WATCH | How does ring vaccination work?:

How ‘ring vaccination’ could help contain monkeypox spread in Canada

6 days ago

‘Ring vaccination,’ rather than mass vaccination used for COVID-19, is the likely way to contain monkeypox’s spread in Canada, says Dr. Samir Gupta.

“As of now, an effective response to monkeypox will not require the same extensive population measures as we needed for COVID-19 because the virus does not spread in the same way,” he continued. “But — and this is important — we do not yet know if we will be able to contain its spread completely.”

Officials from the European Centre for Disease Prevention and Control are also warning that if monkeypox spills into local wildlife, it could become endemic to that continent, like in parts of Africa — referring to when a virus is consistently circulating within a specific region.

“If the current trends continue — and there’s no reason to believe they shouldn’t — we’re going to see a lot more cases, and we’re going to see them in a very diverse span of geographical areas,” the U of T’s Sharkawy said.

Given the possibility of ongoing spread and future outbreaks, Titanji of Emory University said it’s crucial that the global public health community pays closer attention to animal-to-human virus transmission, for both monkeypox and other emerging pathogens.

“When these outbreaks across North America and Europe ultimately come to an end, will we go back to ignoring the spillover events that have been happening for the last 50 years in Africa?” she asked.

“Or are we going to invest more meaningfully towards better tracking the virus — and better protecting those populations — to really stop the spillover events at their source?”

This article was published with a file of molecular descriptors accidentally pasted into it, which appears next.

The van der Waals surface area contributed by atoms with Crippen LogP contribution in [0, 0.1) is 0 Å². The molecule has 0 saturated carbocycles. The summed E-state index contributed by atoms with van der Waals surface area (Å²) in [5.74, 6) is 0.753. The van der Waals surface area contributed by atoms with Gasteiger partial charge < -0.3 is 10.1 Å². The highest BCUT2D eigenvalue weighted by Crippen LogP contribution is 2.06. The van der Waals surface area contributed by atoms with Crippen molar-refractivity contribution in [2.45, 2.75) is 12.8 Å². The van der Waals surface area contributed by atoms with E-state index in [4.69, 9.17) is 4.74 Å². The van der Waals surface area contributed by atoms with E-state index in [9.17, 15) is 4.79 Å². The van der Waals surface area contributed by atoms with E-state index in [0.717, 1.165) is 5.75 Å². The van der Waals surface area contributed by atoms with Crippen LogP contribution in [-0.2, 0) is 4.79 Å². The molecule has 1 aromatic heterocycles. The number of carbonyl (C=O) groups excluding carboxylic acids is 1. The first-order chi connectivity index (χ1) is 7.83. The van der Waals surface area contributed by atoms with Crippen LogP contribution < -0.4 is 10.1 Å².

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Russian Journalist Who Protested Ukraine War on State TV Is Charged

Yesenia Harris



Russian authorities on Wednesday detained a former state TV journalist who quit after making an on-air protest against Moscow’s war in Ukraine, and charged her with spreading false information about Russia’s armed forces, her lawyer said on social media.

Marina Ovsyannikova was charged over a protest she staged last month, invoking Russian President Vladimir Putin’s name in a banner that said: “Putin is a killer, his soldiers are fascists. 352 children have been killed [in Ukraine]. How many more children should die for you to stop?”

If tried and convicted, Ovsyannikova faces up to 10 years in prison under a new law that penalizes statements against the military and that was enacted shortly after Russian troops moved into Ukraine, lawyer Dmitry Zakhvatov said in a Telegram post.

Earlier on Wednesday, Ovsyannikova’s home was raided, and she was taken for questioning. Zakhvatov said she will spend the night in a holding cell at Moscow police headquarters.

WATCH | Ovsyannikova’s protest heard ’round the world:

Journalist with anti-war sign interrupts Russian state newscast

5 months ago

A TV editor interrupted the main news program on Russia’s state TV Channel One, holding up a sign behind the studio presenter. The sign, in English and Russian, read: ‘NO WAR. Stop the war. Don’t believe propaganda. They are lying to you here.’

Ovsyannikova, born to a Ukrainian father and Russian mother, used to work as a producer with Russian state-funded Channel One. She made international headlines on March 14, when she appeared behind the anchor of an evening news broadcast holding a poster that said “stop the war, don’t believe the propaganda, they are lying to you here.” She was charged with disparaging the Russian military and fined 30,000 rubles ($347 Cdn at the time).

After quitting her job, Ovsyannikova became somewhat of an activist, staging antiwar pickets and speaking out publicly against the conflict.

“Sadly, during the past years I worked at Channel One, I spread the Kremlin propaganda and I am very ashamed of this,” she said not long after her protest. “I am ashamed I allowed Russian people to be fooled.”